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November 27, 2015 / 15 Kislev, 5776
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Obligating Oneself To Perform Mitzvot


Question: Should a person try to observe mitzvot he is technically exempt from performing?

Answer: Many people assume the answer to this question is yes. Tosafot (Pesachim 113b) suggest that the source for this idea is Sotah 14a, which states that Moshe Rabbeinu sought to enter Eretz Yisrael in order to observe (and receive reward for) the mitzvot that are “dependent upon the land.” Based on this Gemara, Tosafot contend that one should strive to put oneself in a situation where one will be required to observe mitzvot that one would otherwise be exempt from. Thus, Tosafot argue that Jews should wear four-cornered garments in order to obligate themselves to fulfill the mitzvah of tzitzit.

When I learned this Gemara, many years ago, I, personally, had a different pshat for why Moshe Rabbeinu wished to enter Eretz Yisrael. It wasn’t that he wished to obligate himself to perform the mitzvot of Eretz Yisrael. Rather, Moshe was responsible for taking the Jewish people out of Egypt and bringing them to the promised land, and he wanted to finish his task in line with the saying, “Ha’matchil b’mitzvah omrim lo g’mor – We tell a person who starts a mitzvah to finish it.”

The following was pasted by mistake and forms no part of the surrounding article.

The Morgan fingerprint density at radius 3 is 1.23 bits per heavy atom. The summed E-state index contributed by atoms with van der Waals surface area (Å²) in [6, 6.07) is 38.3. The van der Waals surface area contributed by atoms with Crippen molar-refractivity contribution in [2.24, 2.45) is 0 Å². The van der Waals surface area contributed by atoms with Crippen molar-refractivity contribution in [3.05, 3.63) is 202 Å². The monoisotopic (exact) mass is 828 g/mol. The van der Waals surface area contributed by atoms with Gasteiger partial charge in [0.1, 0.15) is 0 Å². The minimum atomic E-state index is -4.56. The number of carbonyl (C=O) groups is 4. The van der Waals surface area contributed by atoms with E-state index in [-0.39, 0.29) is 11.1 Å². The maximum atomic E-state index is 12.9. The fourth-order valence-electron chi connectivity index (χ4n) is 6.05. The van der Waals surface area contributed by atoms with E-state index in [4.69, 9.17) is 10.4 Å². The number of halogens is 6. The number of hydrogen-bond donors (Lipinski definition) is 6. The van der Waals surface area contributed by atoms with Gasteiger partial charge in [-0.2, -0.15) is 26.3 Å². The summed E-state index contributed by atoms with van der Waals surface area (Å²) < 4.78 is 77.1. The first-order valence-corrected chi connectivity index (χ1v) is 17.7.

Therefore, we lack proof from the Talmud that Jews should try to perform mitzvot they are exempt from. There is no proof, for example, that a person must wear a four-cornered garment in order to obligate himself to wear tzitzit. One may, of course, follow the minhag of Klal Yisrael and always wear tzitzit. But, one cannot bring proof, as Tosafot did, that one should do so based on the Gemara regarding Moshe Rabbeinu.

Rabbi Cohen, a Jerusalem Prize recipient, has written several books on Jewish law. His latest, “Shabbat The Right Way: Resolving Halachic Dilemmas” (Urim Publications), is available at Judaica stores and Amazon.com.

About the Author: Rabbi Cohen, a Jerusalem Prize recipient, is the author of eight sefarim on Jewish law. His latest, “Jewish Prayer the Right Way” (Urim Publications), is available at Amazon.com and select Judaica stores.

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